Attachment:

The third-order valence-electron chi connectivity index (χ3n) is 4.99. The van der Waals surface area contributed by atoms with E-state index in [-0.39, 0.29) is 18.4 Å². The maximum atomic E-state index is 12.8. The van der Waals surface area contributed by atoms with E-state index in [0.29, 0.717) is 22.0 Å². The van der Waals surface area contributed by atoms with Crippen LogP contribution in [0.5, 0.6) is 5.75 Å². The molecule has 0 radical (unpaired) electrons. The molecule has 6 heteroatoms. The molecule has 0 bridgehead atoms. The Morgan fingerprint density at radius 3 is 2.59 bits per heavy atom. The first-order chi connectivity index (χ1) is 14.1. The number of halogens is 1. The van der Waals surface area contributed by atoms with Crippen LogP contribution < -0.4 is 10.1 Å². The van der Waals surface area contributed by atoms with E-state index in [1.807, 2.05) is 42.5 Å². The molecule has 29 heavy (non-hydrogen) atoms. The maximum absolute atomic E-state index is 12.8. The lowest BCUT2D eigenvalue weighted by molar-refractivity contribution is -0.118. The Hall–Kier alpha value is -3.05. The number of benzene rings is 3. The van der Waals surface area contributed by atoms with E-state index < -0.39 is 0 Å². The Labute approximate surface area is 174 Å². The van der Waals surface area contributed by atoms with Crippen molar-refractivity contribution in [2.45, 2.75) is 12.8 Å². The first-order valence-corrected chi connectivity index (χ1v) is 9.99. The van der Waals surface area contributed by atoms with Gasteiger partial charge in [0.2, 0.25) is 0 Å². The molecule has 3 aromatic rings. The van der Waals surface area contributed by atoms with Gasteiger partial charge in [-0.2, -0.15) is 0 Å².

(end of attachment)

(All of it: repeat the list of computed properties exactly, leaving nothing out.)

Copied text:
The third-order valence-electron chi connectivity index (χ3n) is 4.99. The van der Waals surface area contributed by atoms with E-state index in [-0.39, 0.29) is 18.4 Å². The maximum atomic E-state index is 12.8. The van der Waals surface area contributed by atoms with E-state index in [0.29, 0.717) is 22.0 Å². The van der Waals surface area contributed by atoms with Crippen LogP contribution in [0.5, 0.6) is 5.75 Å². The molecule has 0 radical (unpaired) electrons. The molecule has 6 heteroatoms. The molecule has 0 bridgehead atoms. The Morgan fingerprint density at radius 3 is 2.59 bits per heavy atom. The first-order chi connectivity index (χ1) is 14.1. The number of halogens is 1. The van der Waals surface area contributed by atoms with Crippen LogP contribution < -0.4 is 10.1 Å². The van der Waals surface area contributed by atoms with E-state index in [1.807, 2.05) is 42.5 Å². The molecule has 29 heavy (non-hydrogen) atoms. The maximum absolute atomic E-state index is 12.8. The lowest BCUT2D eigenvalue weighted by molar-refractivity contribution is -0.118. The Hall–Kier alpha value is -3.05. The number of benzene rings is 3. The van der Waals surface area contributed by atoms with E-state index < -0.39 is 0 Å². The Labute approximate surface area is 174 Å². The van der Waals surface area contributed by atoms with Crippen molar-refractivity contribution in [2.45, 2.75) is 12.8 Å². The first-order valence-corrected chi connectivity index (χ1v) is 9.99. The van der Waals surface area contributed by atoms with Gasteiger partial charge in [0.2, 0.25) is 0 Å². The molecule has 3 aromatic rings. The van der Waals surface area contributed by atoms with Gasteiger partial charge in [-0.2, -0.15) is 0 Å².